Worrying about family, worrying about empty shopping shelves, worrying for those who are in ill health and can’t help themselves. With everything going on in the world right now, it was a relief to retreat into the garden this weekend. As the sun shone brightly in the sky, I took it as a sign that we’re all going to be OK. Continue reading “Bringing in the Wildlife”
Here we are in July, and already I’ve said ‘hello’ and ‘goodbye’ to some of my favourite plants. Continue reading “Battle Worn”
As we say goodbye to the rich colours of October and hello to November with its paler palette, it’s clear autumn is here. I’m a person who loves all our seasons, the colours, the constant change and different gardening challenges they present. Living in a singular climate all year round, well, it’s just not me. But as we take one step closer to winter, it now becomes a race against time to get on with November’s tasks before the ground hardens and I’m giving myself a hernia trying to wrestle carrots out of the ground. So today on the plot, I laid some foundations for next year.
Firstly, it was time to clear away the old tomato, chilli and pepper plants in the polytunnel. They were looking exhausted and had nothing else to give. So having harvested the last of them, I then set about clearing out and cleaning down. I know I’ve gone on about it, but the polytunnel has been a great investment this year, it’s already paid for itself. Not only has it helped me grow a bumper crop of vegetables, it’s a great place to propagate and sow seeds.
Last year, I bought bare root wallflowers from an online company, and on arrival, I was bitterly disappointed with the state they were in. Although I cared for them, got them up to speed to produce some wonderful spring colour, this year I wanted to grow my own. So back at the height of summer, bathed in sunshine, wearing shorts and exposing my white knees to terrified onlookers, I sowed a batch of wallflowers ‘Fire King’ in trays and grew them in the polytunnel.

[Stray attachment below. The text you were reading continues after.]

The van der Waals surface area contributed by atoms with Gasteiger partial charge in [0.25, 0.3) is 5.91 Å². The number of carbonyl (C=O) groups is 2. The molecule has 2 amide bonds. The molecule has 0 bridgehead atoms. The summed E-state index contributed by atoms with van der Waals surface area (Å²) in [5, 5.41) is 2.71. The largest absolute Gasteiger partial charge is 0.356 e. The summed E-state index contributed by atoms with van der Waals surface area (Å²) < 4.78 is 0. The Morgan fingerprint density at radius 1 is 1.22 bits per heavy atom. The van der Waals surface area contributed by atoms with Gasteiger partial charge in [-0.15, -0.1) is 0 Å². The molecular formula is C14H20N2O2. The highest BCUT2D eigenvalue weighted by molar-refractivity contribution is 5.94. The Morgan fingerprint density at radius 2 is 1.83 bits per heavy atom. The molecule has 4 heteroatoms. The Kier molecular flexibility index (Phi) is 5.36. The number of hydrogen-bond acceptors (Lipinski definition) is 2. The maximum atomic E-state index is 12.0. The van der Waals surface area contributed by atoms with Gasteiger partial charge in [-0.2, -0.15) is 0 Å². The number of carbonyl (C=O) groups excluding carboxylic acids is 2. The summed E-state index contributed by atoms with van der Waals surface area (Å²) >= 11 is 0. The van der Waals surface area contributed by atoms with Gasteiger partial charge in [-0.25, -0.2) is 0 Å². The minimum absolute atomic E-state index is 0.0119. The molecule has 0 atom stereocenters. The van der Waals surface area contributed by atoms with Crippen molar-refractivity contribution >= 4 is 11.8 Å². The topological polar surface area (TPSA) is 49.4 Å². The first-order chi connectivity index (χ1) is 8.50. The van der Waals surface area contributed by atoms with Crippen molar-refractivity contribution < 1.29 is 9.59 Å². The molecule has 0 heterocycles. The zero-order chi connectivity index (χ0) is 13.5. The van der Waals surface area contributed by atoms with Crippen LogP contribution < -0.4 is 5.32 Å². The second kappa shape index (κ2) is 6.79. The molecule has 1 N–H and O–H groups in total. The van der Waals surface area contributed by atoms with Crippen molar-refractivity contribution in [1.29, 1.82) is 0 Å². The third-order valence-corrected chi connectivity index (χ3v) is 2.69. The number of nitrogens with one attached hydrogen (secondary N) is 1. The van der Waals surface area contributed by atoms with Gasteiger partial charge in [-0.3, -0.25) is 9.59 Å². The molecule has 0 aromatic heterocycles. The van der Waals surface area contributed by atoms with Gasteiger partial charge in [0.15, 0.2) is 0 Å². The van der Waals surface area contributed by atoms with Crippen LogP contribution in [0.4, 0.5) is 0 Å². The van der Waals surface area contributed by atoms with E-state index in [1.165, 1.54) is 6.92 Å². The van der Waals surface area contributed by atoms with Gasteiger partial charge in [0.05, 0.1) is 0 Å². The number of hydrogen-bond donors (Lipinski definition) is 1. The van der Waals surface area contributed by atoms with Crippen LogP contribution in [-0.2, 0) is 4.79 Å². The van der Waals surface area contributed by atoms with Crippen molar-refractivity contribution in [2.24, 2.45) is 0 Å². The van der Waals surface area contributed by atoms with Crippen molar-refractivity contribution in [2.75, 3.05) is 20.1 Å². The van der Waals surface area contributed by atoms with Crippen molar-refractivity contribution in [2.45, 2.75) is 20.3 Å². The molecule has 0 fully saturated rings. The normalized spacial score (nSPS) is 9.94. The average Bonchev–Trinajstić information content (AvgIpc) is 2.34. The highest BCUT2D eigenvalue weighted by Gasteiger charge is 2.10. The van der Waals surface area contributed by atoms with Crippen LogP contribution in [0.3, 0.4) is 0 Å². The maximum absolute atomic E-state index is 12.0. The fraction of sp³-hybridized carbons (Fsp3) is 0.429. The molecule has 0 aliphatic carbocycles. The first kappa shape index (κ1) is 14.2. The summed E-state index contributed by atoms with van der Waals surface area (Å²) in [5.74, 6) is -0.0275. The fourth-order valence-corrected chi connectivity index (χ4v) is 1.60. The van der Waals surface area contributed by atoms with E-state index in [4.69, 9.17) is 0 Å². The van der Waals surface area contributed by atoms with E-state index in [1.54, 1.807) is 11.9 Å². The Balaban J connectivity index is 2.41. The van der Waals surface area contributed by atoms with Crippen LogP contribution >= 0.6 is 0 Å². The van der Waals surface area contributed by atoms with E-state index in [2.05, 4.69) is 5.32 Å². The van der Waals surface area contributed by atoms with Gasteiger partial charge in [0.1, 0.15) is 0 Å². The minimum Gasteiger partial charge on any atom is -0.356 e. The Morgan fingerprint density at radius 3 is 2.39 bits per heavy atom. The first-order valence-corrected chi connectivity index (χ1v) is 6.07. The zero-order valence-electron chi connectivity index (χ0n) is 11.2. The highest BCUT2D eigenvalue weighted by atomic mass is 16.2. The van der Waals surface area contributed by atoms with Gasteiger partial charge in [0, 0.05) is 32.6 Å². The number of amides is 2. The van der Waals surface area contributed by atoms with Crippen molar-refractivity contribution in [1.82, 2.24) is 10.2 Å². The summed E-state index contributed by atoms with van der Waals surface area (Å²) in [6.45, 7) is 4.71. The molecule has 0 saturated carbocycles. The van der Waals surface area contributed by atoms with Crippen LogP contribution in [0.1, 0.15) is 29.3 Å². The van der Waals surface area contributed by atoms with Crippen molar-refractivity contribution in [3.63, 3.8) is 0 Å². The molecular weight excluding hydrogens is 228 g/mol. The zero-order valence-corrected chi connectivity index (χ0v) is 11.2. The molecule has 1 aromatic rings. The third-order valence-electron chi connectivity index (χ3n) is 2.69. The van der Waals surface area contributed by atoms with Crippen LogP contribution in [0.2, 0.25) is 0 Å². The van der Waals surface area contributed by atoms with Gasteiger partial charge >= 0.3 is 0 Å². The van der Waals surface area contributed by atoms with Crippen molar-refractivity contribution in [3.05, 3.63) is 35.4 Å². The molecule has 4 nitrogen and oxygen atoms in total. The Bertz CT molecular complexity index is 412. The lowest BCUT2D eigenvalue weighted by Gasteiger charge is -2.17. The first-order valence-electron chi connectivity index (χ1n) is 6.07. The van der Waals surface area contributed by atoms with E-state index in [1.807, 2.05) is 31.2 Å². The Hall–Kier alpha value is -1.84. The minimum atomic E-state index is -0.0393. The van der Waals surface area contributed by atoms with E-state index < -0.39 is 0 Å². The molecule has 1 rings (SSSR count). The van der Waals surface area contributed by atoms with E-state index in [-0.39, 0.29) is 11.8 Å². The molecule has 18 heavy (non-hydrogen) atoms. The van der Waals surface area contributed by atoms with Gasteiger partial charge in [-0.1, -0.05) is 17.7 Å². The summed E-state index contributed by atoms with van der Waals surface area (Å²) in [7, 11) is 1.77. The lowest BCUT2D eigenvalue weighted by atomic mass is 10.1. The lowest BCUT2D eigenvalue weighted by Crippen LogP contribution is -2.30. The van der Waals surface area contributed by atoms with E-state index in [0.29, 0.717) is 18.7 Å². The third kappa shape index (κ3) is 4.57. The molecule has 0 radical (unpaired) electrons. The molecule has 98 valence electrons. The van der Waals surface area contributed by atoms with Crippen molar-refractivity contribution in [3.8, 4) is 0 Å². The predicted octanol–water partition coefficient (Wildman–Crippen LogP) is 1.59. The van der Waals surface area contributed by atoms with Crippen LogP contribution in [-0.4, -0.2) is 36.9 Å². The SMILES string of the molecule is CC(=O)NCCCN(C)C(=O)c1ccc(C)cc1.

Once they had produced a good root system, I planted them out temporarily into an unused part of the allotment and left them to grow tall and strong until needed. Well today was that day, and having cleared my flower borders around the allotment, I moved them to their final positions. And as I grow waves of daffodils in the same beds, I’m hoping that early next spring, my plot will be awash with colour. Allotments in the depths of winter can look desolate, so I’m hoping this splash of colour will lure the bugs and insects early in the year and offer them food, rest and recuperation on the darkest of days. And in return, these tenants will pollinate my growing crops.
This weekend, I also dug over more beds and got on with some more prepping and green manuring. I know I’m in the minority up on the allotment when I do this, as the annual patchwork of tarpaulin and plastic sheeting has started to appear across the plots, but I’ve never been one to follow the trend. And anyway, I tried the plastic sheeting method the first year I had my plot, but I wasn’t happy with the results. It encouraged red ants to setup home there along with weeds with deep tap roots.
Finally, in my last blog I mentioned our pumpkin dilemma. Well, in the end we decided not to sacrifice one of our home-grown pumpkins for Halloween carving, as the varieties we’d grown were quite small. We ended up buying one. And here’s what I did with it…
It turned out to be a pretty good night! I got to dress up, terrorise my passing neighbours and best of all, Agent Soph and I had a Halloween buffet to celebrate the night with heaps of homemade beetroot marmalade.. Hmmm….